Usually, your histamine levels are high because your white blood cells are perceiving some kind of threat and they’re using histamine as a weapon to defend you from the threat. Blocking your own histamine neutralizes your body’s ability to defend you from the threat that you’re facing and at the same time prevents you from having symptoms. Also, in my opinion, creates a false sense of security because you’re not actually addressing or dealing with the origin of the problem. Again, this is my interpretation of the question because the question is not super clear to me.

 

When a person is a battling liver issues in connection with allergies or multiple chemical sensitivity, so … okay, got you. I think I get it. If you’re chronically ill and you’re battling all kinds of allergies and chemical sensitivities and you’re eating foods that are high in histamine and part of the way your battling is producing histamine to try to help you fight the battle, then you can actually irritate the situation. What happens for some people is they actually benefit from a low histamine diet in the short interim, in the short term. I’ve never seen a person to have to go completely histamine diet indefinitely.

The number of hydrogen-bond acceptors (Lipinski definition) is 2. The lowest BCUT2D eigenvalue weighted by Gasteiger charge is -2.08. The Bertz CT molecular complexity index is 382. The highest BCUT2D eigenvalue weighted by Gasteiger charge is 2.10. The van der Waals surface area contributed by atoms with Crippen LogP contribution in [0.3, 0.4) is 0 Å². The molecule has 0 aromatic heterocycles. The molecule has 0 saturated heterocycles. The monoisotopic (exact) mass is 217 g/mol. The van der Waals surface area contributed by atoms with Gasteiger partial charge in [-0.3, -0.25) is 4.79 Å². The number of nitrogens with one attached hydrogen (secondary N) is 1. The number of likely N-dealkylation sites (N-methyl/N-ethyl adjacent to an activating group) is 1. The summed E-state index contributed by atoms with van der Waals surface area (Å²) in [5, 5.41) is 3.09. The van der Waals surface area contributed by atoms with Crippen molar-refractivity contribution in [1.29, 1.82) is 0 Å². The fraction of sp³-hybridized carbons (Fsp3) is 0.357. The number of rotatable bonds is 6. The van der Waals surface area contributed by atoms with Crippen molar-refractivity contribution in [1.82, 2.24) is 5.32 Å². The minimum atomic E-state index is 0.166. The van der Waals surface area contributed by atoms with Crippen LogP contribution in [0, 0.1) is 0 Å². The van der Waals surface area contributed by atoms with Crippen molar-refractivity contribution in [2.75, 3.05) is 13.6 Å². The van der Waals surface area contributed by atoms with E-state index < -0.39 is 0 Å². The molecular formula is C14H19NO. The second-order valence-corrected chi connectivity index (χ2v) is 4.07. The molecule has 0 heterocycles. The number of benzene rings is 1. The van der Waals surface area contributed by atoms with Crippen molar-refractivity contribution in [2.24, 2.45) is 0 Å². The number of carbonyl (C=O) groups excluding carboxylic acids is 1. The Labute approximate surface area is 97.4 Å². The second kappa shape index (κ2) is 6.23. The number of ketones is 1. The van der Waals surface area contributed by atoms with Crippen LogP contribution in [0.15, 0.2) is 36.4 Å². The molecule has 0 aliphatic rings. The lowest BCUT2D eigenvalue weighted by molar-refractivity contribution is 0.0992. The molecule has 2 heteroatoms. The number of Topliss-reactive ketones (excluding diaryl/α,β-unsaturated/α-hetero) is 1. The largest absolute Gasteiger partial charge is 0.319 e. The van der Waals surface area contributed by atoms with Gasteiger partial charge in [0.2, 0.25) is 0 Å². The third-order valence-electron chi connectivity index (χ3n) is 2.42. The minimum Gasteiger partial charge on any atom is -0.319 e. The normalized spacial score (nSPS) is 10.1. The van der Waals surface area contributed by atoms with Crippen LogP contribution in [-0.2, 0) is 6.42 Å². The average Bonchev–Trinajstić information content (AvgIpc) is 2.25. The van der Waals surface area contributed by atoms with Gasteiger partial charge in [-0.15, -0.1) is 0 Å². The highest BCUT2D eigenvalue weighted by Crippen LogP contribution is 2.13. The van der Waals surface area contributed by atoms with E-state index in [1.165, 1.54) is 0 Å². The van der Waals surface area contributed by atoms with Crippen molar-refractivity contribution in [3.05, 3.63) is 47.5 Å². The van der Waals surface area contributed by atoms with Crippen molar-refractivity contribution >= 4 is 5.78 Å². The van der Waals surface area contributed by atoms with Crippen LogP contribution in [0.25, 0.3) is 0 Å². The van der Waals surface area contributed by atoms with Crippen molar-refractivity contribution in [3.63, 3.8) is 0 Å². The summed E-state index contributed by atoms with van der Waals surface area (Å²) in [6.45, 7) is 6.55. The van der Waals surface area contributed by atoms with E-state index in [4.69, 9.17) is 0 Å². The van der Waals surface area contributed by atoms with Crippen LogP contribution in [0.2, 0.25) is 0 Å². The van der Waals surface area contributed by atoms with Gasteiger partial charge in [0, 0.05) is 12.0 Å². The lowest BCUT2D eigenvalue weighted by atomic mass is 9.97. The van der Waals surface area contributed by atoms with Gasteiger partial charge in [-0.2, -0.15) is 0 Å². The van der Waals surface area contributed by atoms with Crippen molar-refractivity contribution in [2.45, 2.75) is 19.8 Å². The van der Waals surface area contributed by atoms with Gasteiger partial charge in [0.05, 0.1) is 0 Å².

I have seen patients where we had to change them to a low-histamine diet for a period of time while we were trying to take away the foods and the chemicals in their environment that were creating the hyper-responsive immune cell reactions and causing an excessive release of histamine. Hopefully, that answers your question. Now, one of the things that you can do that won’t suppress your immune system but it helps to stabilize your immune cells and reduce the symptoms of a hyper histamine issue, again, without suppressing your immune system’s ability to fight is you can take high doses of vitamin C up to 5 grams quite easily.